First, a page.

Forest Park Southeast Activity - Vista Place and Columbia Iron Works

These days, I get my haircut at a place in the Forest Park Southeast Neighborhood (FPSE). Seems like every time I head over there, I see development activity, most recently, construction fence caught my eye around the former Columbia Iron Works. 

I walked the perimeter of the property to check out what's going on.

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I parked on Vista, crossed Tower Grove Avenue and noticed a sign for yet ANOTHER project on the north east corner of the intersection called Vista Place. FPSE is in a historic period of rebirth and it's fun to visit and take it in.


Per the project website, this place is a somewhat unique courtyard concept where the homes have a common space toward the center. Sounds kind of cool. This concept exists all over the city and it works pretty well; but I'm pretty sure it is unique for FPSE.

Vista Place is a condominium collection of 4 single family homes, 2 lofts and garage parking arranged to create a shared courtyard, complete with allee of Honey Locust trees and movable furniture. A contemporary version of a St. Louis historic place, Vista Place is a community within the broader Forest Park Southeast community, offering convenient access to world class institutions and local artisanal businesses.

The property has been a vacant lot for years. It was purchased for redevelopment by the current owners from the Adams Park Community Center, a north city owner who paid $25 a year in taxes and sat on the property since 2006, erecting a raised bed or two and doing nothing with the small home that will likely be demolished for the Vista Place project.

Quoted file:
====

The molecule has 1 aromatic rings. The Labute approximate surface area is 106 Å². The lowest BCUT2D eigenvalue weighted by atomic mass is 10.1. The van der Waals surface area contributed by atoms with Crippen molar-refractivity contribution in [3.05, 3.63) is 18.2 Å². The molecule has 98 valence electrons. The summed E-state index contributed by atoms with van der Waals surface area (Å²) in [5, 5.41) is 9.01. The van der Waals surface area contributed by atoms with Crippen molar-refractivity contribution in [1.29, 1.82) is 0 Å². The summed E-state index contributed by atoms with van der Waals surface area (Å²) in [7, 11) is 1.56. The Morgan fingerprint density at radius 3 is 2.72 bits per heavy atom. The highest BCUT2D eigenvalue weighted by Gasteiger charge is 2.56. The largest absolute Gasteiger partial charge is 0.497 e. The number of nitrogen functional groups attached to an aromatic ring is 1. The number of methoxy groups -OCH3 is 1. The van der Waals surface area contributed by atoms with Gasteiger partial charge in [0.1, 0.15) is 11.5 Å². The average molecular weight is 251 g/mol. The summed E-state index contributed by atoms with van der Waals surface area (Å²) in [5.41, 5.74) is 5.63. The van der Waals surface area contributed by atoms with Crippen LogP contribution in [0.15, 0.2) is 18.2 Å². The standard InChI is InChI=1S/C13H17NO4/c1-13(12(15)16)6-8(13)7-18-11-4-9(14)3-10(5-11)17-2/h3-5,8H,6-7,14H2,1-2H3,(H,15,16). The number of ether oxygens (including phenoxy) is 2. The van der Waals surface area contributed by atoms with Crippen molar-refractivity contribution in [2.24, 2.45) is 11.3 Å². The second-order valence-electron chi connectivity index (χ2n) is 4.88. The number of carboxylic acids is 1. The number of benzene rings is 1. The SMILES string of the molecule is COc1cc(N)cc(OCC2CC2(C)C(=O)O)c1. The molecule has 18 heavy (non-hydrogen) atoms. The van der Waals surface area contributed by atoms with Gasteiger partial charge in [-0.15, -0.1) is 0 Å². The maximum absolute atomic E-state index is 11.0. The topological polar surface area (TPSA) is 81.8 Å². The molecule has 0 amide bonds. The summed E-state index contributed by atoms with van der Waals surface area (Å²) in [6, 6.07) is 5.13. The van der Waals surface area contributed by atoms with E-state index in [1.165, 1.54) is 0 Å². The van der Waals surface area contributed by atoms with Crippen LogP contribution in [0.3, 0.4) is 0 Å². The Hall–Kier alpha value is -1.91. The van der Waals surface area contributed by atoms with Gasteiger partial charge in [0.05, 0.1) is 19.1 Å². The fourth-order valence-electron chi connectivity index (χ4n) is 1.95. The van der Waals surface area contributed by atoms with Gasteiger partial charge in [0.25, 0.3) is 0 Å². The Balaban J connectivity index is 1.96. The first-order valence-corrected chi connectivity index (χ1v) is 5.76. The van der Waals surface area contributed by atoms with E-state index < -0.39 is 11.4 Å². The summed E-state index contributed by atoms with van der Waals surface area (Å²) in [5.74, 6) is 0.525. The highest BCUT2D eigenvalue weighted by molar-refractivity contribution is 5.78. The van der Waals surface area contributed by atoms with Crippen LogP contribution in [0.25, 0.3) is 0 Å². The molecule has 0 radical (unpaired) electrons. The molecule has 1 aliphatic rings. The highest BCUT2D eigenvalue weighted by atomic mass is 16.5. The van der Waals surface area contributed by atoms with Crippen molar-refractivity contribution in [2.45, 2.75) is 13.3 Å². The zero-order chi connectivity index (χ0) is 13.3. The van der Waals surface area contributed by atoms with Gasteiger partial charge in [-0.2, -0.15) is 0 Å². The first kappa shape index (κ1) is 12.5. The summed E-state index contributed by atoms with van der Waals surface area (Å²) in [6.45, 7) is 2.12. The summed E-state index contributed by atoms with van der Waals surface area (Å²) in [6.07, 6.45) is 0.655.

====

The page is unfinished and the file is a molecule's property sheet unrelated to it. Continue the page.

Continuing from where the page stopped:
Image from Geo St. Louis

Image from Geo St. Louis

While this project is tax abated at 80% for ten years, it will still generated more taxes for our schools than it was when it was owned by a non-profit. I'm good with that.

Here's the site plan and renderings of what the project will look like:

Image from

Image from

Man, I try to keep up with St. Louis development stuff on NextSTL, STL Today and UrbanSTL, but I must have missed these developments and this part of town is afire. But, of course, the above projects have been covered; trusty NextSTL wrote about this back in 2015.

This could be a real boon for this part of the neighborhood that has not seen as much care and investment in the last 20 or so years. Examples of neglect are still ragin' full-on.

As an example, this property sits right across the street from the former Columbia Iron Works property. 

4231 Vista Avenue

4231 Vista Avenue

It is owned by Grove Place 3 LLC which is code for Restoration St. Louis who own a lot of property in this neighborhood. You have to trust this company as they have an office here on 4240 Manchester and have done some amazing rehab work here and elsewhere in St. Louis. Here's a blurb from their website, and how can you not like what they're preaching:

Here’s what we believe and how we’ve built our business...
Where some see old neglected buildings and wrecking ball fodder, we see new hope. This is why we continue to invest hundreds of millions of dollars in the revitalization of architecturally significant buildings, neighborhoods and thriving communities.

Promise through repurposing...
We’re investing in the future and supporting the present through various real estate development programs and partnerships with both city-based and minority-owned businesses. Once neglected husks of greats monuments from a by gone era live again with exciting new uses ranging from loft apartments and restaurants to movie theatres and bowling alleys.

When revitalizing neighborhoods, it’s about what we term, “urban husbandry...”
To nurture and care for these neighborhoods from re-birth to sustainability, we must create a shared vision and mission. This requires funding, community support, engagement and constant vigilance, along with a buy-in from those who visit. Our projects are much more than just a collection of rehabbed buildings. This is about building a neighborhood block by block; these “building blocks” are the foundation upon which great cities thrive.
— Amrit and Amy Gill - Restoration St. Louis